The major assignment for SOC810 is a research essay. This individual research task is designed to assess your ability to apply concepts taught in the unit to the essay question, your ability to find and use good evidence when discussing policy details, and your skills and efforts as a writer. You are required to provide a critical response to ONE of the essay questions that will be made available on iLearn from week 6. These questions will relate to broad themes that are central to this course and a specific social policy domain(s) that you will be required to undertake research on. 

This assignment should be written in the format of an academic essay, which require an 'argument' (a direct response to the research essay question) that is coherent and supported by evidence. We will assess how your essay balances theoretical explanation with policy description when presenting the argument. Academic essays should have a clearly defined introduction, body and conclusion. You should write in paragraphs and double-space your work. You also need to write clearly and use formal language. Take care to use jargon and headings appropriately. 

This is a research assignment. Course materials should be your starting point. But, you are expected to draw on readings and material beyond course readings. This should include some of the material listed as 'additional readings' and also include other material you identify yourself. All material should be properly referenced, preferably using the Harvard style of referencing. Please do not draw directly on lecture notes (rather consult the sources that they draw on).

N.B. More information will be provided on the course iLearn page over the semester. 


This Assessment Task relates to the following Learning Outcomes:
  • critically assess, use and synthesise information
  • discuss key social theories and frameworks used to understand the development of social policies
  • locate and retrieve reliable and high quality information and analysis through individual research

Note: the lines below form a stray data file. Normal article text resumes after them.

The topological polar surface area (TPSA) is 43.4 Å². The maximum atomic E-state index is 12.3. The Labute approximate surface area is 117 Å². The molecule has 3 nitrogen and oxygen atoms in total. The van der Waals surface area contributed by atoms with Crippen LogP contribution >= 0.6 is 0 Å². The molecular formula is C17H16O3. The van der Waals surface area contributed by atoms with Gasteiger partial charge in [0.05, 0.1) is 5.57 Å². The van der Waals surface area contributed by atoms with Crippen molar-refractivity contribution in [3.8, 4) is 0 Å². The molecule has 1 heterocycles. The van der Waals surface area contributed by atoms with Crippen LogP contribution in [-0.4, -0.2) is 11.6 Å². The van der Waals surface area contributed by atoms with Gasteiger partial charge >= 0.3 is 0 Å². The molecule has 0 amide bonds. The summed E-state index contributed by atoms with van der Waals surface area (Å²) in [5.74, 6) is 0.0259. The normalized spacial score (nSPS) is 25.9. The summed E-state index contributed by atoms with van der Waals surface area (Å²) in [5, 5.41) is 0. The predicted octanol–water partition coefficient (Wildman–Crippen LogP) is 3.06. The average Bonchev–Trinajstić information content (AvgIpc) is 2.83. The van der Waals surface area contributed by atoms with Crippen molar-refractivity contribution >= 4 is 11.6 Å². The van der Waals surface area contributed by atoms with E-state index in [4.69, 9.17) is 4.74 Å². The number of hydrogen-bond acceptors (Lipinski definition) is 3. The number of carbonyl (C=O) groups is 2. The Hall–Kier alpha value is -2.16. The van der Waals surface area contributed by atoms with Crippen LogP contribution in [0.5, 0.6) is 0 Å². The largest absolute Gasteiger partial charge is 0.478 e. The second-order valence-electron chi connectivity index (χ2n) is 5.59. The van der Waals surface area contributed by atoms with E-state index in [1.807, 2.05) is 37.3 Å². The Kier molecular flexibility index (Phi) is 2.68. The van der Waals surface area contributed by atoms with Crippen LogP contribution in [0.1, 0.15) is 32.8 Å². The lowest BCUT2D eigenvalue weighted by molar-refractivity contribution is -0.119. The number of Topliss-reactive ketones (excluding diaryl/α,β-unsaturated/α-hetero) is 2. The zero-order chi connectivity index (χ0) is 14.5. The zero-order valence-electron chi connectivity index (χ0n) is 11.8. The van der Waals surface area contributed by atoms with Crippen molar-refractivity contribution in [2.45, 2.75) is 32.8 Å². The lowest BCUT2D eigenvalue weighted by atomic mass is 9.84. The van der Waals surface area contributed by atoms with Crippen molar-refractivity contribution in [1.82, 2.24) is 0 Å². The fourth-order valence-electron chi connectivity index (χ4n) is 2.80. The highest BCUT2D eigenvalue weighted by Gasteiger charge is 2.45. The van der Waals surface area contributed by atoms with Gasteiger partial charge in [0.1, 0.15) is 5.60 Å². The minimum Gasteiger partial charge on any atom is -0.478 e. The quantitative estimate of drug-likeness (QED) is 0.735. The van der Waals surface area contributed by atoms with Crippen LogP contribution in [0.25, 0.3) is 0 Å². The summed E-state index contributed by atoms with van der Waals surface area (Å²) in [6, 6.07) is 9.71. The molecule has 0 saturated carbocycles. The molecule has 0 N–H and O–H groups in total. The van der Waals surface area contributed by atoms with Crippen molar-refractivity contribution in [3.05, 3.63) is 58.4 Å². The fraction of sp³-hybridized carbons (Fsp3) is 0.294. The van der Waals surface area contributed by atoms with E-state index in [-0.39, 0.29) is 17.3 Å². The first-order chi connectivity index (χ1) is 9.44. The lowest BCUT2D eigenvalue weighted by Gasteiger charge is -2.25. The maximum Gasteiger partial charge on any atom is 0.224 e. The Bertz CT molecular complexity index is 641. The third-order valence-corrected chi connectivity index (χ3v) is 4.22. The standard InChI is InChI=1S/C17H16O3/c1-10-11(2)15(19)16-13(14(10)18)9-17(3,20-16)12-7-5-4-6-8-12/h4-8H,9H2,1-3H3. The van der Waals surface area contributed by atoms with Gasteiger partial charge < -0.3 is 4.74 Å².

• further develop communication skills to convey your own ideas simply, directly and respectfully
  • challenge your preconceptions about welfare and other areas by engaging in policy debates
  • demonstrate effective time management and work organisation skills
  • apply and adapt knowledge to 'real world' problems in an ethical and consistent manner
  • contextualise Australian social policy by reflecting on international developments

Workshop Engagement

Due: Ongoing
Weighting: 10%

The weekly workshops are compulsory. To meet the requirements of this course, you are required to attend at least 80 per cent of workshops. In addition to attending, you are also expected to actively participate. As an incentive, 10 percent of your final mark will be awarded for your attendance and your participation. We will look for evidence that you have done the readings and your ability to engage respectfully with other students. 


This Assessment Task relates to the following Learning Outcomes:
  • discuss key social theories and frameworks used to understand the development of social policies
  • further develop communication skills to convey your own ideas simply, directly and respectfully
  • challenge your preconceptions about welfare and other areas by engaging in policy debates
  • apply and adapt knowledge to 'real world' problems in an ethical and consistent manner
  • contextualise Australian social policy by reflecting on international developments

Delivery and Resources

Delivery

This course is delivered as a two-hour seminar on Thursday evenings from 6pm in E6A 109 during semester.

Required and recommended resources

There is no required textbook for SOC810. The following text is recommended, particularly if you are finding the course difficult.

McClelland, A. and P. Smyth (eds.) (2014) Social Policy in Australia: Understanding for Action, 3rd Edition, Cambridge University Press: Melbourne.

Other required readings will be available via the 'unit reading' tab on the Library webpage, online thru the Library webpage or on the world wide web. Most are already available.

Before contacting teaching staff, make sure that you try searching for the course code 'SOC810', 'SOCI 704' and the author's surname of the relevant reading in Unit Readings (search for each separately) on the library website.

Other recommended texts that should help you throughout the semester. These sources are online and can also be ordered through the Co-op bookshop:

Alcock, P. and. G. Craig (2009) International Social Policy: Welfare regimes in the developed world, Palgrave Macmillan: Basingstoke.

Fawcett, B., Goodwin, S., Meagher, G. and R. Phillips (2010) Social Policy for Social Change, Palgrave Macmillan: Melbourne.

Marston, G., Macdonald, C. and L. Bryson (2013) The Australian Welfare State: Who Benefits Now? Palgrave Macmillan: South Yarra.